This Will Never Pass Mustard

Over the course of a long meeting, I sat across from a man who kept repeating a favourite phrase that had me wincing with embarrassment for him.

The phrase was: this is really a catch two situation.

There was a part of me that felt bad for him and wondered if I should take him to one side, but that urge had to wrestle with the fact that I enjoyed hearing him make a fool of himself.  

Some years later, I went through this dilemma again when a much nicer colleague often said ‘supposably’ instead of supposedly.  I know she would have coped with a private and tactful correction, but I still didn’t say anything.  

Similarly, a colleague returned from a trip to Dallas, and said he’d enjoyed seeing the famous book suppository. 

Suzie Dent, the UK lexicographer, tweeted out that these gaffes, or eggcorns, are the idiomatic equivalent of misheard song lyrics.

I have been trading eggcorns with friends, and it seems I am not the only one who winces, says nothing, and then fears that I might be dropping similarly awful clangers.

Aside from this will never pass mustard, here are some of the cringe-worthy favourites we have exchanged:

I don’t wish to cast nasturtiums

For all intensive purposes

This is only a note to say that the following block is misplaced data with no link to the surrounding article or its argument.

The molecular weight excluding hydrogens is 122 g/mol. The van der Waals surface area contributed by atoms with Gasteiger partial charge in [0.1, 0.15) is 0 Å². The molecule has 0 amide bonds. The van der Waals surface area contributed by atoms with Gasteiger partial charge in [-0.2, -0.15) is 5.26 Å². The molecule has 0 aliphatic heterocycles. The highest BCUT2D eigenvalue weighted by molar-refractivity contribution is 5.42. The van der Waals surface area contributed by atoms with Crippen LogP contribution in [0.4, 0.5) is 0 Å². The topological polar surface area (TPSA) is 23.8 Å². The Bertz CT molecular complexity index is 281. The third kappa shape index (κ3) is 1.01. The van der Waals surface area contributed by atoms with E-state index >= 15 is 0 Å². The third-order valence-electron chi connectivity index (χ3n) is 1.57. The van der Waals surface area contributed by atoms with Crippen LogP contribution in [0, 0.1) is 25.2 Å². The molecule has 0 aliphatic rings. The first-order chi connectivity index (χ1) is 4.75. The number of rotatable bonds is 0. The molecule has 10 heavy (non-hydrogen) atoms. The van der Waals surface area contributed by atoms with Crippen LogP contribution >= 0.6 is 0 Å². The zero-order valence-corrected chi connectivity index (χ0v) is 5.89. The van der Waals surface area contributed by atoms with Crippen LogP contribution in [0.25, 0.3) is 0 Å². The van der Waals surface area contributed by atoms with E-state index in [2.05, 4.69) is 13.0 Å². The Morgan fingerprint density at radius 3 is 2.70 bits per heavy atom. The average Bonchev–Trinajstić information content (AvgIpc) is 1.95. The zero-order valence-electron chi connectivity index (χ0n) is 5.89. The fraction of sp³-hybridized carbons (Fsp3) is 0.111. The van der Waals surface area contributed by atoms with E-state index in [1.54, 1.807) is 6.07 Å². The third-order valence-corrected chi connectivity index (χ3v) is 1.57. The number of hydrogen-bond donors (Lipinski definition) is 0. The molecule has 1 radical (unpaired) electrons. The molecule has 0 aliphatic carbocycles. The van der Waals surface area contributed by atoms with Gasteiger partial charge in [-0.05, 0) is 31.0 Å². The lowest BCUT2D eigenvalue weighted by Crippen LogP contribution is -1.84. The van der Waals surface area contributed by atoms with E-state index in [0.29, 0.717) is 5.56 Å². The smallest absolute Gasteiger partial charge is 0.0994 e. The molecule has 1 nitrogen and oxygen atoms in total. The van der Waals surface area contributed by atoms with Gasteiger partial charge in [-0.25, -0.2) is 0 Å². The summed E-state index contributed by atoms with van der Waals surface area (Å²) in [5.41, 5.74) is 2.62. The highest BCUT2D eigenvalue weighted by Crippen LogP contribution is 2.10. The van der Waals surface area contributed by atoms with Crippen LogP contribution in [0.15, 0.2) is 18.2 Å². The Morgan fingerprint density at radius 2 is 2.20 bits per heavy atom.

We cannot turn a blind ear to that problem

We need to nip this in the butt

It’s a vicious circle

Let’s keep our ears peeled

We’re internally grateful

The chickens are coming home to roast

This will be the death nail for the project

We apologise for the incontinence


We’re just rearranging the deck of cards on the Titanic

I’d love to hear any other eggcorns that blog followers have heard.  

Perhaps there are chickens out there who will happily come home to be roasted, but if you ever hear me talking about enjoying a book suppository, please feel free to correct me.  

7 thoughts on “This Will Never Pass Mustard”

  1. I use some of the above as tongue in cheek word play on cliches! These maybe deliberate … mine usually are.

  2. Terence Sheppard

    One eggcorn that irritates me is “Off his/her own back” which people use to acknowledge individual achievement. What they really mean to say is “Off his/her own bat” which is a cricketing expression used when a batter makes a large individual score.

  3. David Rosenthal

    I always thought the phrase was “The proof of the pudding is in the eating” which essentially means it is good if it tastes good.
    Now however, according to Albo and other famous people, “The proof is in the pudding”. Perhaps it’s like those silver coins grandma used to put in the Christmas version?

  4. Cheryl Walmsley

    Indeed, I have a friend who deliberately says, “hmmmm, that sounds omnibus!” And another colleague would use, “it’s not rocket surgery!”

Comments are closed.